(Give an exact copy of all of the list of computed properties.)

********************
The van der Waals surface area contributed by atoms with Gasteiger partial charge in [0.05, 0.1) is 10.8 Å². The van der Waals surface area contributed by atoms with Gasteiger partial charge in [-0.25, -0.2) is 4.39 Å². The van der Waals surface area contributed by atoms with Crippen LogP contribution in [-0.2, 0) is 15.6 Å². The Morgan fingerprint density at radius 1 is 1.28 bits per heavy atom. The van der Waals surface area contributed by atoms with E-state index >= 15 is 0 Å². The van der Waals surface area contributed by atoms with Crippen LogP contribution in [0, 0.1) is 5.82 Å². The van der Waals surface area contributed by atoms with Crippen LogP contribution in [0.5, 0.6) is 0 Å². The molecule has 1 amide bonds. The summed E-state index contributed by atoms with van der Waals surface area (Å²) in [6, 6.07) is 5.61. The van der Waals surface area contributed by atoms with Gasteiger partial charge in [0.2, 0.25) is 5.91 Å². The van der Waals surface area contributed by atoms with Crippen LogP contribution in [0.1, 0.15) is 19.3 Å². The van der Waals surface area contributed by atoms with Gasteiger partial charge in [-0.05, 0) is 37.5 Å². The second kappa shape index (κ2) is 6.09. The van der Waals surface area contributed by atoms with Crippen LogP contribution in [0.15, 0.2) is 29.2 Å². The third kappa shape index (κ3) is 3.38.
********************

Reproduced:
The van der Waals surface area contributed by atoms with Gasteiger partial charge in [0.05, 0.1) is 10.8 Å². The van der Waals surface area contributed by atoms with Gasteiger partial charge in [-0.25, -0.2) is 4.39 Å². The van der Waals surface area contributed by atoms with Crippen LogP contribution in [-0.2, 0) is 15.6 Å². The Morgan fingerprint density at radius 1 is 1.28 bits per heavy atom. The van der Waals surface area contributed by atoms with E-state index >= 15 is 0 Å². The van der Waals surface area contributed by atoms with Crippen LogP contribution in [0, 0.1) is 5.82 Å². The van der Waals surface area contributed by atoms with Crippen LogP contribution in [0.5, 0.6) is 0 Å². The molecule has 1 amide bonds. The summed E-state index contributed by atoms with van der Waals surface area (Å²) in [6, 6.07) is 5.61. The van der Waals surface area contributed by atoms with Gasteiger partial charge in [0.2, 0.25) is 5.91 Å². The van der Waals surface area contributed by atoms with Crippen LogP contribution in [0.1, 0.15) is 19.3 Å². The van der Waals surface area contributed by atoms with Gasteiger partial charge in [-0.05, 0) is 37.5 Å². The second kappa shape index (κ2) is 6.09. The van der Waals surface area contributed by atoms with Crippen LogP contribution in [0.15, 0.2) is 29.2 Å². The third kappa shape index (κ3) is 3.38.